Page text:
Real Estate Developers and Oil Executives Hand Another $185,000 to Pro-Danielle Smith Third Party Group
Updated Elections Alberta disclosures reveal names of a dozen wealthy Alberta businessmen tied to third party election advertiser
A Pro-Danielle Smith group that’s running attack ads during the provincial election has received another big boost in funding from a small group of Calgary business elites.
The Alberta First Initiative, a third-party election advertiser that says it is seeking “greater Alberta autonomy,” raised $185,000 from a small group of a dozen or so Calgary-area businessmen with ties to real estate and the oil industry.
The recent wave of money is on top of an additional $340,000 the group raised late last year from other wealthy businessmen shortly after Smith won the UCP leadership.
Recently updated Elections Alberta disclosures reveal the names of 11 individuals who donated tens of thousands of dollars to the Alberta First Initiative:
- Thomas Dawson ($30,000)
- Ross Glen ($28,000)
- Daryl Gilbert ($25,000)
- Jay Westman ($25,000)
- Cal Wenzel ($25,000)
- Scott Bratt ($15,000)
- Maurice Wayne McCaig ($10,000)
- Al Morrison ($10,000)
- Jarvis Nicoll ($7,500)
- Douglas Kay James ($5,000)
- Marshall Toner ($5,000)
Only one of the individuals named in the Elections Alberta filings responded to requests from PressProgress seeking to confirm their donations to AFI or explain their reasons for donating thousands and thousands of dollars.
Marshall Toner, a Calgary-based executive in commercial real estate, says he was unable to remember making a $5,000 donation to the group.
“I’ve made quite a few donations,” Toner told PressProgress. “I’m not sure.”
Several names listed on the Alberta First Initiative’s financial discloses are identical to names of prominent Calgary developers.
One familiar name is “Cal Wenzel,” which is listed as making a large $25,000 donation to the third-party election advertiser.
Real estate developer Cal Wenzel is a well-known name in Calgary where he is involved with suburban development and right-wing political activities.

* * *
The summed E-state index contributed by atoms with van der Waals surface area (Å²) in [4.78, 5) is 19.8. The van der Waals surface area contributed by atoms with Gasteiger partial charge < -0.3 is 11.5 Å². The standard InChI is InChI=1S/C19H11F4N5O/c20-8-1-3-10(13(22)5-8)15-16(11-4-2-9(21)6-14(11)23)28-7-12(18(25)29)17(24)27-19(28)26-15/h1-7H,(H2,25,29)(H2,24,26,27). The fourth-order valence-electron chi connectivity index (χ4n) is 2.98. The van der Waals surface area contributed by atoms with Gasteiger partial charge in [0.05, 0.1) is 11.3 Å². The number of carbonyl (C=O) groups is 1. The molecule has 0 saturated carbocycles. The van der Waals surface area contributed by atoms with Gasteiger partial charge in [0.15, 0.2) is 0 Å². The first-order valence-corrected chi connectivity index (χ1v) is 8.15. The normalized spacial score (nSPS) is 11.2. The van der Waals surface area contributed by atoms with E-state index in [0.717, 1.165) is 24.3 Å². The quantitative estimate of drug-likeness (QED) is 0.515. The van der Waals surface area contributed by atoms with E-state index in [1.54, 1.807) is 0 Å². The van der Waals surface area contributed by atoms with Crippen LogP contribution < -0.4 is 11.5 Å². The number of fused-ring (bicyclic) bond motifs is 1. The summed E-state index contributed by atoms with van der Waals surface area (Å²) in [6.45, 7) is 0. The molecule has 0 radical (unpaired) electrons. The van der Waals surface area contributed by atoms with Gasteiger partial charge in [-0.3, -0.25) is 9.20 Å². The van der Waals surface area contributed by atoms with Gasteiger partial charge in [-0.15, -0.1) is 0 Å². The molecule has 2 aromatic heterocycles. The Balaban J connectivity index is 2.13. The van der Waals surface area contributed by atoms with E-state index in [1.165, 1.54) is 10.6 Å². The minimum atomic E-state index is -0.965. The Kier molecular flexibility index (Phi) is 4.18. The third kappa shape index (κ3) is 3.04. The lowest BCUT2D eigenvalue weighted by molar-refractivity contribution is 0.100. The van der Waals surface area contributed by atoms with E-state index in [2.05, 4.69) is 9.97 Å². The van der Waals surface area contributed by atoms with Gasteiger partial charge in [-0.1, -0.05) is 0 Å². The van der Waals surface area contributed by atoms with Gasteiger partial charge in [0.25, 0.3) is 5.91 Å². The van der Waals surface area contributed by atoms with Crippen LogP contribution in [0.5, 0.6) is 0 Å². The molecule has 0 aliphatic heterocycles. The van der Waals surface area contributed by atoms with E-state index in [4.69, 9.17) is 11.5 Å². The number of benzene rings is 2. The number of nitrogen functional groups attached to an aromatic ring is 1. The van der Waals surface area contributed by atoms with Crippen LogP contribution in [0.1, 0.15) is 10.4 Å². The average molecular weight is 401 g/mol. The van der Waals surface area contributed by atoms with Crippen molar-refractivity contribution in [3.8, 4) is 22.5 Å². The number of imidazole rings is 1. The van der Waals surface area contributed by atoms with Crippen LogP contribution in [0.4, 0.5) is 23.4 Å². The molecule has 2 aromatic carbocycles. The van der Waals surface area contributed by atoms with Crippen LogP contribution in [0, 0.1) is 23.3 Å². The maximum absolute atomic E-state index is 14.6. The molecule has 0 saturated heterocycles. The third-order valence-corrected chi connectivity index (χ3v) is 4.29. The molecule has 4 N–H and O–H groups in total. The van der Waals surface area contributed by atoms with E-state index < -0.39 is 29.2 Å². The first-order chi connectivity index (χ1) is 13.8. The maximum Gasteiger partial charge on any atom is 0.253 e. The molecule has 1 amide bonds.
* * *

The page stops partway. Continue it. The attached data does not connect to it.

In 2013, Wenzel was caught on a recording boasting how 11 developers coughed a combined $1.1 million to the right-wing Manning Centre to train candidates for Calgary’s municipal election.
Wenzel did not respond to requests for comment from PressProgress.
Jay Westman and Al Morrison are also the names of prominent Calgary real estate developers.
Ross Glenn, meanwhile, is the name of the founder of a Calgary office furniture company.
Other donors’ names are identical to figures in Alberta’s oil and gas industry.
Thomas Dawson, for example, is the same name as a top executive for Pieridae Energy.
Maurice McCaig, Jarvis Nicoll and James Douglas Kay are also associated with top executives at oil and gas companies.
The name Daryl Gilbert appears listed as a director on several energy companies, including Whitecap Resources. During the 2019 federal election Whitecap CEO Grant Fagerheim sent an email to employees warning that Alberta could separate from Canada unless voters delivered a victory for Andrew Scheer’s Conservatives.
Funding for the AFI ballooned in the last quarter of 2022, shortly after Smith won the UCP leadership.
Elections Alberta filings for 2022 show $100,000, nearly one-third of all funding last year, flowed into AFI through a web of companies tied to Edmonton developer J. Cameron Allard as reported by PressProgress.
NEW: A network of companies linked to wealthy developer flowed $100,000 to a group that bought NHL hockey ads promoting Danielle Smith.
— PressProgress (@pressprogress) February 28, 2023
Another big money donor to AFI was Lindsay Haag, the owner and CEO of Environmental Metal Works, a company that manufactures garbage dumpsters.
Elections Alberta filings show Haag donated $60,000 to the third party advertiser in the final quarter of 2022 – double the maximum amount allowed under law.
NEW: The CEO of a garbage dumpster company gave double the legal amount to the third party group that ran NHL hockey ads promoting Danielle Smith.
— PressProgress (@pressprogress) March 3, 2023
Known for its expensive hockey game ad buys promoting Smith, the group says it supports policies for “a more autonomous Alberta.”
Canadian Press reported the AFI has deep ties with companies associated with the Alberta energy industry that stand to benefit from Danielle Smith’s controversial R-Star project, now known as the liability management incentive program which she pitched while working as a lobbyist last year.
According to the Canadian Press, donations to AFI from oil companies “increased eightfold” after Smith became Premier.
The AFI was founded by Mackenzie Lee, a Calgary business person, who previously worked alongside Kris Kinnear, the coordinator of Smith’s 2023 UCP leadership campaign.
Kinnear, who founded the group that developed the R-Star proposal, currently works for Smith as a “special projects manager” in the Premier’s Office.
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